I said I was feeling fragile yesterday. I had a brief crying spell before I got online today. It's true Kathleen and I had a rare argument last night, but I was already slipping yesterday. So when I rose this morning, I thought about whether that incident had slightly derailed me then looked down at my sample packs of Lamictal to notice I hadn't taken them for several days. Why?
Because they are 25 mg. samples in blister pouches on thick cardboard, and I have to push really hard to get out eight, and several often fall on the floor, and it's a hassle. More importantly I have a medication dispensing box, and I remember when I filled it up earlier this week that I didn't have the oomph to push out 56 little tablets until my fingertips hurt. I told myself I’d faithfully take them out each day.
In my last dip I realized I hadn't taken Prozac for two days; this bump in the road to recovery is attributable to my screwing up my Lamictal dosage.
These are both great illustrations of the disconnect between mood and experience in bipolar disease. A bipolar II friend of mine (truth be told, my second ex-wife) couldn't help singing and dancing on the city planters in Long Beach after I told her my mother had just been diagnosed with a fatal brain tumor. She couldn't help herself, she said, and being bipolar I understood. It wasn't personal.
When patients came to me complaining of intestinal symptoms, they almost always blamed the symptoms on the last thing they ate the night before, which is almost never true. In the same way, the mood-disordered wants to blame his latest shift in mood on a minor argument, a near accident, an unexpected bill, anything to get the brain itself off the hook.
Your brain in this disease is not your ally, it’s your enemy. The brain can’t handle the concept that it is diseased. The diseased brain will lie to you baldly, trying to shift the blame to anything but itself. In depression it keeps searching for a cause outside itself for the problem; in mania it persuades itself that its perception and thought processes are natural, just a little above the Bell curve. If the organ of perception is diseased you cannot trust its perceptions.
The last thing a manic-depressive should do is to trust his own brain when symptomatic; the brain will go to great lengths to convince you it’s not diseased. In depression it becomes a guilt-inducing, lying sack of shit.
Here is the most difficult part of a serious mood disorder: You must realize that your illness is primarily physiochemical. The flu will put me into a depression; antihistamines and NSAIDs have done it as well, along with blood pressure medication. If there is a psychodynamic trigger for those predisposed to depression, I agree with Andrew Solomon: humiliation is uppermost. But never mind that detail. The point is, if you have a major mood disorder ALWAYS SUSPECT A PHYSIOCHEMICAL BASIS FOR ANY CHANGE IN STATUS.
A few days ago, I sunk because I had forgotten my Prozac. Yesterday I began to sink because of missing my Lamictal. Keep it simple, stupid.
As Dr. Ghosheh used to tell me, "The disease is always going on. That's why we need to change the medications to adjust to it." He was right. I'm always deranged; somewhere underneath my poker-faced exterior is a sine wave looping up and down for the course of my life. I have been ecstatic in the worst of circumstances and suicidal in the best. Right now my circumstances are as good as they've ever been in my life.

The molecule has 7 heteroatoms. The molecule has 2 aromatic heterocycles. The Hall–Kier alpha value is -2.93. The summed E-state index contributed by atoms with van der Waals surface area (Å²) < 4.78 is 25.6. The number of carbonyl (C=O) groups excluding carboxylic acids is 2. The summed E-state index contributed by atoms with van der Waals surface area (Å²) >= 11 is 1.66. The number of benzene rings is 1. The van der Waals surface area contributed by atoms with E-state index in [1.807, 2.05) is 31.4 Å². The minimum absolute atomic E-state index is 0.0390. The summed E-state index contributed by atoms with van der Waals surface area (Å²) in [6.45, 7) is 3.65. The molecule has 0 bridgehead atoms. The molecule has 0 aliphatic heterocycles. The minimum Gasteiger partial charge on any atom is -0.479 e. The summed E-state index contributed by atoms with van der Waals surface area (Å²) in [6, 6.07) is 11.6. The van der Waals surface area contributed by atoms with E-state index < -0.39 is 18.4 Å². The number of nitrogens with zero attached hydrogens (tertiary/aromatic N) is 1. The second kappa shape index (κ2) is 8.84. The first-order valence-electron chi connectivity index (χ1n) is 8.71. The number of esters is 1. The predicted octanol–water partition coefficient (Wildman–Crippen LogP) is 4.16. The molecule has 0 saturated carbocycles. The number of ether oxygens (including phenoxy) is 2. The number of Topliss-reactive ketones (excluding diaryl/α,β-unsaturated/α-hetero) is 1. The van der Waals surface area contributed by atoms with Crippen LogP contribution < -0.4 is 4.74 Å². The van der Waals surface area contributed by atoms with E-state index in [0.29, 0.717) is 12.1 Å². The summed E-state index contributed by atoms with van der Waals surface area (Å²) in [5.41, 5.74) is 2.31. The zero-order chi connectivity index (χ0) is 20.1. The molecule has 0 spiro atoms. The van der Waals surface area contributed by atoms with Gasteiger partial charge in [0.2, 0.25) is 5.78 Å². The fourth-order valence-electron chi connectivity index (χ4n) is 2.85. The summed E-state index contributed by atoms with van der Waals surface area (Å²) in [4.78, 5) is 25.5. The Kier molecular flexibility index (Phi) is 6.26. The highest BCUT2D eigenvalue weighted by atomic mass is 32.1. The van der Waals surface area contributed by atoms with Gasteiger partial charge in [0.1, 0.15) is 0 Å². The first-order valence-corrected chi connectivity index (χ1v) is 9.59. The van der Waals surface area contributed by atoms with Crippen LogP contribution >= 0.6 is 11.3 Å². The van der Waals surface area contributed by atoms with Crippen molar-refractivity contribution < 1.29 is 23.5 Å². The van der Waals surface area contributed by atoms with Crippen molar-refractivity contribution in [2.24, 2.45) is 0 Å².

One complicating factor is that due to the circumstances of the last two years, I also have symptoms of PTSD (Post-Traumatic Stress Disorder). Whenever you have to deal with pressing, unpredictable and dangerous circumstances for a protracted period of time, you may develop PTSD—when you’re inappropriately and always prepared for danger; you may look calm in a hammock but what they don’t know is that you're also ready if Charlie should jump out of the jungle with a draw bayonet. The adrenaline burnout of PTSD can also bring on a full-blown depression in those at risk.
Still, to be parsimonious in the analysis of my own case, the stresses of the last two years have more activated the anxiety portion of depression, which resembles PTSD, than to deserve a new diagnosis.
I've found two things and two things only that are helpful in treating severe depression (manic depressions are the most resistant to treatment):
1) Be sick. Accept your depression. Endure it because you have no choice but don't overthink it; after all, you've been there before. Your only job is to be sick and...
2) Take your medications! Take them regularly and stay in close touch with your doctor for recommended adjustments.
3) There is no three, stupid. Your job is to be sick and take your effin’ meds!
Now for today's poem, which I recently discovered in sifting through my files. It is not from Sine Wave, but if I had remembered it it might have been in the depressive portion of the ms.
I wish I were ice water
poured on your sleeping genitals
or blood dripping
from your sliced thumb
so you might notice me.
My being is in doubt
so I drape you with words
like papier mache'
that when you withdraw
I have a hollow to inhabit—
everyone is Jesus to me,
everyone who leaves
a space to occupy.
Notice how many hollows
letters contain, and the spaces
between words—a city
with a million rooms.
I could be happy there.
At 1.5 kilorats,